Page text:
More Money

by Ed Meyer

posted on January 9, 2009 in News | No Comments >>

Racing at Turfway Park should continue for another week, before a dispute between horsemen and jockeys regarding increased mount fees sought by riders, is settled.

The riders have agreed to continue taking mounts through next Friday, while horsemen consider their request, officials with The Jockeys’ Guild and the Kentucky Horsemen’s Benevolent and Protective Association said yesterday.

The issue could come to a head again when entries are taken Wednesday for the Jan. 17th races.

The dispute surfaced publicly Tuesday at a Kentucky Horse Racing Commission meeting, where the possibility was raised that jockeys wouldn’t accept mounts for tomorrow’s races without an increase in fees.

Racing Commission Chairman Bob Beck met with both sides after the agency’s meeting.

Tomorrow’s entries for the Florence, KY track were taken without incident on Wednesday, as horsemen and representatives of the riders continued to discuss the issue.

Marty Maline, executive director of the Kentucky HBPA, said his board will meet again again before this coming Wednesday.

Maline said the HBPA board, after Tuesday’s discussions, unanimously supported what he said was Beck’s recommendation — to postpone any increases until after March and the end of the Turfway meeting.

Maline also said waiting until then would allow this year’s legislative session to play out, so horsemen would know whether the industry might get relief through slots at tracks or another source.

“I understand they’re trying to do the best for their membership but I don’t think they’re … considering the plight of owners right now,” Maline said, noting the shaky future for tracks like Turfway and Ellis Park in Henderson.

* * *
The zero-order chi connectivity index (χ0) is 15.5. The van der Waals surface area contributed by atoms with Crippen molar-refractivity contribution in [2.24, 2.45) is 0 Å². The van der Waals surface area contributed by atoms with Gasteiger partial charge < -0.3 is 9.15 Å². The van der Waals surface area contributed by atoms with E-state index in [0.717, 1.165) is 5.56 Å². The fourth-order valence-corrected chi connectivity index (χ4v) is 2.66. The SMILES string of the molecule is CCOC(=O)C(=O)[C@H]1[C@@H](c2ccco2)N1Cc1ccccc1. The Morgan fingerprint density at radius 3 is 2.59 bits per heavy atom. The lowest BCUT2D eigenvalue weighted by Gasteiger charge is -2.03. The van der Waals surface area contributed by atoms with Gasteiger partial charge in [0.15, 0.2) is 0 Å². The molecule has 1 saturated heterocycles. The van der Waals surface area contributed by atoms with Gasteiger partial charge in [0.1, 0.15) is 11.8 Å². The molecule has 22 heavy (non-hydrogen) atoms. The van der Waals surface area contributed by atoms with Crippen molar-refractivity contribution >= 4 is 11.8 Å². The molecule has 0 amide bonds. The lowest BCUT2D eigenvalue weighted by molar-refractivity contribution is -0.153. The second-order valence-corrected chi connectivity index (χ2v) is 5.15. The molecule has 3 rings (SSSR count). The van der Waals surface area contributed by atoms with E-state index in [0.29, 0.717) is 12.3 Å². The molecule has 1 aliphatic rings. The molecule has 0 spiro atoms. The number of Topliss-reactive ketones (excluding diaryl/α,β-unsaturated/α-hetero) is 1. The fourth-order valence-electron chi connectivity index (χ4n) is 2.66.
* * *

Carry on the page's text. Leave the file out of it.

“At the end of the day … we’re in a financially sorry state in Kentucky,” Maline said.

Terry Meyocks, the national manager for the guild, which is a trade association but not a union, said riders have successfully sought increases elsewhere, and said horsemen have been working to increase purses through a larger share of account wagering revenues.

Meyocks said Wednesday’s meeting was “productive,” and included a short-term proposal (which he declined to disclose) and the ability for further discussions for a long-term solution.

The fee increase would apply to riders finishing fourth or lower. A state regulation sets the fee if no agreement is reached between an owner and rider.

For example, when purses are $5,000 to $9,999, the regulation calls for a winning rider to receive 10 percent of the winner’s share, the second-place rider would get $65, the third-place jockey would get $50, and other riders would receive $45.

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